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Annapolis Convention

ANNAPOLIS CONVENTION

ANNAPOLIS CONVENTION. In January 1786, the Virginia legislature invited other states to send commissioners to a meeting where proposals granting the Continental Congress authority to regulate commerce would be discussed. Congress had previously sought similar authority, but its proposed amendment to the Articles of Confederation had failed to secure the required ratification by all thirteen states. The Virginia commissioners eventually fixed a mid-September meeting date at Annapolis, Maryland. Although eight states appointed commissioners, only a dozen delegates from five states appeared at Mann's Tavern in Annapolis by September 11. Those present included James Madison and Edmund Randolph from Virginia; John Dickinson, the principal author of the Articles of Confederation, from Delaware; and Alexander Hamilton from New York. With so few commissioners present, the convention could hardly act with any authority. Yet neither did its members want to disband empty handed, for doing so would concede another setback in their efforts to strengthen the Confederation. Seizing on a clause in the credentials of the New Jersey delegates, the commissioners endorsed a report, drafted primarily by Hamilton, calling for a general convention to assemble in Philadelphia the following May, for the purpose of considering the condition of the federal Union.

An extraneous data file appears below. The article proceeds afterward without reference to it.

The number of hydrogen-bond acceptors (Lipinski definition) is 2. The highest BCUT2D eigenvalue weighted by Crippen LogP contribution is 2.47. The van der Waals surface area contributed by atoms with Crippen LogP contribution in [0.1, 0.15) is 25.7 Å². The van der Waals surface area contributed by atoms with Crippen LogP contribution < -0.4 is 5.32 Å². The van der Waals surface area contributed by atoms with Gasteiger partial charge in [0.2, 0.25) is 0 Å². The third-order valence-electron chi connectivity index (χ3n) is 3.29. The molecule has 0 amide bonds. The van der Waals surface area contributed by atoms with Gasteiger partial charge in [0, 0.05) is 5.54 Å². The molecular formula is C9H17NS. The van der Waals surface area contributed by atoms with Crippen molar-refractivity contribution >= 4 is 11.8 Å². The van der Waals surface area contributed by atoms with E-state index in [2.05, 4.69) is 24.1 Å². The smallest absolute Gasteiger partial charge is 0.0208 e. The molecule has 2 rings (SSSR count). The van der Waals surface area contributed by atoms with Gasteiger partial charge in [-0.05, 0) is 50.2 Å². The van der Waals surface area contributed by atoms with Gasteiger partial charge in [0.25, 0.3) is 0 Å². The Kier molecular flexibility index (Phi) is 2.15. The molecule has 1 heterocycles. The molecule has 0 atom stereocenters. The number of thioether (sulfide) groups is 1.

BIBLIOGRAPHY

Rakove, Jack N. The Beginnings of National Politics: An Interpretive History of the Continental Congress. New York: Alfred Knopf, 1979.

JackRakove

See alsoConstitution of the United States ; andvol. 9:From Annapolis to Philadelphia .

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Annapolis Convention

Annapolis Convention, 1786, interstate convention called by Virginia to discuss a uniform regulation of commerce. It met at Annapolis, Md. With only 5 of the 13 states—Delaware, New Jersey, New York, Pennsylvania, and Virginia—represented, there could be no full-scale discussion of the commercial problems the nation faced as a result of the weak central government under the Articles of Confederation. The main achievement of the convention was the decision to summon a new meeting for the express purpose of considering changes in the Articles of Confederation to make the union more powerful. An address was drawn up by Alexander Hamilton and was sent to all the states, asking them to send delegates to Philadelphia in May, 1787. The move was extraconstitutional, but Congress passed a resolution urging attendance. The call from Annapolis was heeded and delegates from 12 states met. From that Federal Constitutional Convention was to emerge the Constitution of the United States.

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